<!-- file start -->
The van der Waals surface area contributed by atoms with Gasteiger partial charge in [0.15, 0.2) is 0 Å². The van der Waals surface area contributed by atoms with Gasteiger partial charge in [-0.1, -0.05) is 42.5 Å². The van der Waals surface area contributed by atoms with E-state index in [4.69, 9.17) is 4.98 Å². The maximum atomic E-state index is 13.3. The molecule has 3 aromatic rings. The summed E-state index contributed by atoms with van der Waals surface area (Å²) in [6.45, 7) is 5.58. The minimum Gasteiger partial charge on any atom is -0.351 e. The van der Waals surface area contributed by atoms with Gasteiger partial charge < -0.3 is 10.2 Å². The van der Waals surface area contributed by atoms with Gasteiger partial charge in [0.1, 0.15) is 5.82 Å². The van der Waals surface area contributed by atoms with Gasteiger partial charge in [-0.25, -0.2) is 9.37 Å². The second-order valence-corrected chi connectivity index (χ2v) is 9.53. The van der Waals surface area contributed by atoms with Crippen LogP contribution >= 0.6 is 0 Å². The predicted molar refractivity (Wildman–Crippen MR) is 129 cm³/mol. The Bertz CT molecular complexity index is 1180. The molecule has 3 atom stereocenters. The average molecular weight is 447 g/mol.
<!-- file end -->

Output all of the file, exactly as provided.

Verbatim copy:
The van der Waals surface area contributed by atoms with Gasteiger partial charge in [0.15, 0.2) is 0 Å². The van der Waals surface area contributed by atoms with Gasteiger partial charge in [-0.1, -0.05) is 42.5 Å². The van der Waals surface area contributed by atoms with E-state index in [4.69, 9.17) is 4.98 Å². The maximum atomic E-state index is 13.3. The molecule has 3 aromatic rings. The summed E-state index contributed by atoms with van der Waals surface area (Å²) in [6.45, 7) is 5.58. The minimum Gasteiger partial charge on any atom is -0.351 e. The van der Waals surface area contributed by atoms with Gasteiger partial charge < -0.3 is 10.2 Å². The van der Waals surface area contributed by atoms with Gasteiger partial charge in [0.1, 0.15) is 5.82 Å². The van der Waals surface area contributed by atoms with Gasteiger partial charge in [-0.25, -0.2) is 9.37 Å². The second-order valence-corrected chi connectivity index (χ2v) is 9.53. The van der Waals surface area contributed by atoms with Crippen LogP contribution >= 0.6 is 0 Å². The predicted molar refractivity (Wildman–Crippen MR) is 129 cm³/mol. The Bertz CT molecular complexity index is 1180. The molecule has 3 atom stereocenters. The average molecular weight is 447 g/mol.